ermine


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ermine,

name for a number of northern species of weaselweasel,
name for certain small, lithe, carnivorous mammals of the family Mustelidae (weasel family). Members of this family are generally characterized by long bodies and necks, short legs, small rounded ears, and medium to long tails.
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 having white coats in winter, and highly prized for their white fur. It most commonly refers to the white phase of Mustela erminea, called short-tailed weasel in North America and stoat in the Old World. The white pelts are made into wraps, coats, and trimmings. The black-tipped tails are used in the United States as ornament, and in Europe they were used with the ermine of royal robes.

Ermine

 

(Mustela erminea), a valuable fur-bearing animal of the family Mustelidae. In summer the fur is rusty brown and in winter, snow-white; the tip of the tail is black year-round. The male’s body is about 25 cm long (the female’s is somewhat shorter), and the tail reaches 10 cm.

The ermine is widely distributed in Europe, Asia, and North America; it is found in almost the entire territory of the USSR, from the coast of the Arctic Ocean to approximately the deserts of Middle Asia. The animal lives most often in river valleys, near lakes or reed thickets, but it is also found in forests, coppices, mines, and fields. Sometimes the ermine settles near human dwellings. It is extremely mobile: it swims and climbs trees. Its prey is usually murine rodents and small birds. Sometimes it attacks larger animals, such as the caper-caillie or rabbit.

The ermine mates during the second half of the summer, but the embryo begins to form at the end of the winter; the young are born in the spring. Ermines usually produce five to eight offspring (sometimes more). They are born blind and almost bare; their eyes open within approximately 30 days; by the end of the summer the young reach sexual maturity. In years when there are few rodents, the number of ermines decrease. They are useful in eradicating murine rodents. Ermines are hunted (their fur is used for decoration).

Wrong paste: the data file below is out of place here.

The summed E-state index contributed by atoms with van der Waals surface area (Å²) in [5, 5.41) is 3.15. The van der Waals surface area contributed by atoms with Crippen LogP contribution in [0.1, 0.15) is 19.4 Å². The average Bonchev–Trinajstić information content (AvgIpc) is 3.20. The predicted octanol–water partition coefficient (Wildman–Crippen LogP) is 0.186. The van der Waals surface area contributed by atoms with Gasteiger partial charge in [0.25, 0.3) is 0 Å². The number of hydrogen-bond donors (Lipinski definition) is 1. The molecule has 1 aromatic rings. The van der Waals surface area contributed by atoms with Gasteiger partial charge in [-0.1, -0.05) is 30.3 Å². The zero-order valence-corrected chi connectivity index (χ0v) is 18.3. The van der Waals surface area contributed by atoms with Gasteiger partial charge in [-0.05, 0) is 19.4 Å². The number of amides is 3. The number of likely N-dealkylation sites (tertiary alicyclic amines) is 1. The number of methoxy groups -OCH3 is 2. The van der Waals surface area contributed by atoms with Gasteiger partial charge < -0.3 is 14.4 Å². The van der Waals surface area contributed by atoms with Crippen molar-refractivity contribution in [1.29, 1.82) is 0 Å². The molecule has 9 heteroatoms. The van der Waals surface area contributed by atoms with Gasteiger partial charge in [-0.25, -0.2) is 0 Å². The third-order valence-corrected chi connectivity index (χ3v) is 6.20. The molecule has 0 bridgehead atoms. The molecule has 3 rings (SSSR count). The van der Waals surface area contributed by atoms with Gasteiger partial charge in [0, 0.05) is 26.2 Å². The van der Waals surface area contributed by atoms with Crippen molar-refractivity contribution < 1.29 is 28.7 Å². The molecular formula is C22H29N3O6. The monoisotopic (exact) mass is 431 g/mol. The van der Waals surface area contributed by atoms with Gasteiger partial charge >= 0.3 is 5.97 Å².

REFERENCE

Mlekopitaiushchie Sovetskogo Soiuza, vol. 2, part 1. Edited by V. G. Geptner and N. P. Naumov. Moscow, 1967.

ermine

fur which represents nobility. [Heraldry: Halberts, 13]
See: Dignity

ermine

winter stoat; said to die if whiteness is soiled. [Art: Hall, 115]

ermine

1. the stoat in northern regions, where it has a white winter coat with a black-tipped tail
2. the fur of this animal
3. the dignity or office of a judge, noble, or king
References in classic literature ?
All the old ladies in both families had got out their faded sables and yellowing ermines, and the smell of camphor from the front pews almost smothered the faint spring scent of the lilies banking the altar.
When I walk out I can't hop and run; I must strut on my rear legs and wear an ermine robe
A red cloak trimmed with beautiful ermine hung from his shoulders and upon his back was a basket filled with pretty presents for the Princess Ozma.
Mamma won't have it cut up, and my ermine one must be kept for best;" and Fanny smoothed her Bismark kids with an injured air.
When the Blotted Escutcheon had resumed his seat a Soiled Ermine rose and said:
This is the best of silk and camel's hair, real ostrich feathers, and an expensive ermine muff.
Where all this difference then between the ermine cloak and the leathern tunic, if what they cover is the same?
So the Queen placed a big crown of gold, set with rubies, upon Evardo's head, and threw an ermine robe over his shoulders, and proclaimed him King; and he bowed gratefully to all his subjects and then went away to see if he could find any cake in the royal pantry.
There was Mrs Lenville, in a very limp bonnet and veil, decidedly in that way in which she would wish to be if she truly loved Mr Lenville; there was Miss Gazingi, with an imitation ermine boa tied in a loose knot round her neck, flogging Mr Crummles, junior, with both ends, in fun.
I know the Misses Osborne were excellent critics of a Cashmere shawl, or a pink satin slip; and when Miss Turner had hers dyed purple, and made into a spencer; and when Miss Pickford had her ermine tippet twisted into a muff and trimmings, I warrant you the changes did not escape the two intelligent young women before mentioned.
Lucille, after all, do you wonder that the police are looking for a woman in black with an ermine toque?
I had bought a considerable quantity of sables, black fox-skins, fine ermines, and such other furs as are very rich in that city, in exchange for some of the goods I had brought from China; in particular for the cloves and nutmegs, of which I sold the greatest part here, and the rest afterwards at Archangel, for a much better price than I could have got at London; and my partner, who was sensible of the profit, and whose business, more particularly than mine, was merchandise, was mightily pleased with our stay, on account of the traffic we made here.